It’s not looking good for this Rebekah Brooks character:
The U.K. police investigation into alleged phone hacking took a dramatic turn Sunday with the arrest of Rebekah Brooks, the former chief of News Corp.’s U.K. newspaper unit who resigned Friday. London’s Metropolitan Police, known as Scotland Yard, arrested her around noon Sunday when she appeared by appointment at a London police station. She hadn’t been charged.
It was the 10th arrest by police in a dual probe investigating allegations of voicemail interceptions and corrupt payments to police. The allegations focus on the News of the World, News Corp.’s Sunday tabloid that the company recently closed after 168 years amid an escalating scandal. By midafternoon on Sunday, Ms. Brooks remained in police custody along with her legal representation, according to a spokesman for the former News International chief executive. “She is assisting police at the moment,” the spokesman said, noting that the appointment with police was prearranged. “Until that’s completed, I can’t really say any more.”
Ms. Brooks is due to come under public scrutiny this week when she appears before a parliamentary committee alongside News Corp. Chairman and Chief Executive Rupert Murdoch and his son, James Murdoch, News Corp.’s deputy chief operating officer. The trio will face questioning from U.K. politicians about the hacking and whether executives previously misled parliament.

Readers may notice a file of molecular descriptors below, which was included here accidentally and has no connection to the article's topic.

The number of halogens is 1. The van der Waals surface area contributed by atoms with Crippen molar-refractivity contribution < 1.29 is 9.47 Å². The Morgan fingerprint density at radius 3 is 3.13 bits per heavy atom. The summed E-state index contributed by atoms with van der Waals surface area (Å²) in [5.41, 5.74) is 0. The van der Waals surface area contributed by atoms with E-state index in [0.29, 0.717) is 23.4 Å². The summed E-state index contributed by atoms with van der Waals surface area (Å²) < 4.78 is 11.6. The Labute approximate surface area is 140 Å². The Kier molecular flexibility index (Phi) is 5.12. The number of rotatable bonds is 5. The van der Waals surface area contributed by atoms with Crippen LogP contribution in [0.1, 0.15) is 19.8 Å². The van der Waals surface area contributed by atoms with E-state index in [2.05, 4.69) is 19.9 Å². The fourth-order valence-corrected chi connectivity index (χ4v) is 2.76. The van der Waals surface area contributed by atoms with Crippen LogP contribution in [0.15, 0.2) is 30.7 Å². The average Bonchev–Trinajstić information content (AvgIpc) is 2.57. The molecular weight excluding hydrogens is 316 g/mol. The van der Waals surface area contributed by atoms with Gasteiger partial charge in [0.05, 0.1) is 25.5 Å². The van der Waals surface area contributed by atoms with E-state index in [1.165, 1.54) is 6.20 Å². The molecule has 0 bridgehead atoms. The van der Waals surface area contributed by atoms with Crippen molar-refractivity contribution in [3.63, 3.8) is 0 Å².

The News Corp. phone-hacking scandal involves allegations that the company’s News of the World tabloid illegally accessed mobile-phone voice mails and bribed police to get information. The scandal has been simmering for years but escalated to a new level recently with the allegation that the paper in 2002 hacked the phone of a missing 13-year-old girl who turned out to be dead.
Ms. Brooks had become the public face of the scandal and for many British lawmakers their chief target. Chris Bryant, the Labour lawmaker who has pushed the issue hardest, said he was “delighted” by the news, and that Ms. Brooks should have been arrested in 2003 when she told a parliamentary committee that News International had paid police officials.
Mr. Bryant thinks that police attention should now focus on James Murdoch, given he was privy to payments made to several people who had complained of phone hacking. “It feels as if the water is lapping around the feet of the Murdoch family now,” he said.